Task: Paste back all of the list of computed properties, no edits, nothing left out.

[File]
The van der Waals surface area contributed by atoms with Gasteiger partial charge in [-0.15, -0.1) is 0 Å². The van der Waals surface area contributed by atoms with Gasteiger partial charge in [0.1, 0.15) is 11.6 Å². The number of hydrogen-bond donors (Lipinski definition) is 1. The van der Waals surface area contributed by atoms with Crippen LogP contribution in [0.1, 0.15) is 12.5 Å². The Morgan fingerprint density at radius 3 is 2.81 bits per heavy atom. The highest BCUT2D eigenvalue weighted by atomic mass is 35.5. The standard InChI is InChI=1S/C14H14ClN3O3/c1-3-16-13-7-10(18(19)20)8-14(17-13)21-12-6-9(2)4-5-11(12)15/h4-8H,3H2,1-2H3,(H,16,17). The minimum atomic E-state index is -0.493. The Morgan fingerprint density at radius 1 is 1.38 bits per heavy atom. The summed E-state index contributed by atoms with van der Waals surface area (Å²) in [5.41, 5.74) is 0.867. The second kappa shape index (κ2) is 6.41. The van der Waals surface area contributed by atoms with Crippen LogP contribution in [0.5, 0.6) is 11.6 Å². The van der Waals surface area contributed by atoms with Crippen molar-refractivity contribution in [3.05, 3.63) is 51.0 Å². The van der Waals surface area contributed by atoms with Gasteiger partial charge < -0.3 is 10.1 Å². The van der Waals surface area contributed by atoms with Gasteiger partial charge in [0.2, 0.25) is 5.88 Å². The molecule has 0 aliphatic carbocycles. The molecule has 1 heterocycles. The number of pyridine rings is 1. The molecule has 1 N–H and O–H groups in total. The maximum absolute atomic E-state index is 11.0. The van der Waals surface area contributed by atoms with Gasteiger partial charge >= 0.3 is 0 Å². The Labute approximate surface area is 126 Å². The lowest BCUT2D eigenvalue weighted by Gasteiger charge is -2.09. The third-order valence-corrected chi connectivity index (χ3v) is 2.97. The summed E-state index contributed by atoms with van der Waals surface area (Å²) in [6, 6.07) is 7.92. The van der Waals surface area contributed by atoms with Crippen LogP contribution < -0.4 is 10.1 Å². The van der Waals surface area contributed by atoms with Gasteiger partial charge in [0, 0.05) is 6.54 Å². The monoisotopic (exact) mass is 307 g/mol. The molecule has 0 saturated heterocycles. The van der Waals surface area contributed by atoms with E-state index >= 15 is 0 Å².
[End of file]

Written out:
The van der Waals surface area contributed by atoms with Gasteiger partial charge in [-0.15, -0.1) is 0 Å². The van der Waals surface area contributed by atoms with Gasteiger partial charge in [0.1, 0.15) is 11.6 Å². The number of hydrogen-bond donors (Lipinski definition) is 1. The van der Waals surface area contributed by atoms with Crippen LogP contribution in [0.1, 0.15) is 12.5 Å². The Morgan fingerprint density at radius 3 is 2.81 bits per heavy atom. The highest BCUT2D eigenvalue weighted by atomic mass is 35.5. The standard InChI is InChI=1S/C14H14ClN3O3/c1-3-16-13-7-10(18(19)20)8-14(17-13)21-12-6-9(2)4-5-11(12)15/h4-8H,3H2,1-2H3,(H,16,17). The minimum atomic E-state index is -0.493. The Morgan fingerprint density at radius 1 is 1.38 bits per heavy atom. The summed E-state index contributed by atoms with van der Waals surface area (Å²) in [5.41, 5.74) is 0.867. The second kappa shape index (κ2) is 6.41. The van der Waals surface area contributed by atoms with Crippen LogP contribution in [0.5, 0.6) is 11.6 Å². The van der Waals surface area contributed by atoms with Crippen molar-refractivity contribution in [3.05, 3.63) is 51.0 Å². The van der Waals surface area contributed by atoms with Gasteiger partial charge < -0.3 is 10.1 Å². The van der Waals surface area contributed by atoms with Gasteiger partial charge in [0.2, 0.25) is 5.88 Å². The molecule has 0 aliphatic carbocycles. The molecule has 1 heterocycles. The number of pyridine rings is 1. The molecule has 1 N–H and O–H groups in total. The maximum absolute atomic E-state index is 11.0. The van der Waals surface area contributed by atoms with Gasteiger partial charge >= 0.3 is 0 Å². The Labute approximate surface area is 126 Å². The lowest BCUT2D eigenvalue weighted by Gasteiger charge is -2.09. The third-order valence-corrected chi connectivity index (χ3v) is 2.97. The summed E-state index contributed by atoms with van der Waals surface area (Å²) in [6, 6.07) is 7.92. The van der Waals surface area contributed by atoms with Crippen LogP contribution < -0.4 is 10.1 Å². The van der Waals surface area contributed by atoms with Gasteiger partial charge in [0, 0.05) is 6.54 Å². The monoisotopic (exact) mass is 307 g/mol. The molecule has 0 saturated heterocycles. The van der Waals surface area contributed by atoms with E-state index >= 15 is 0 Å².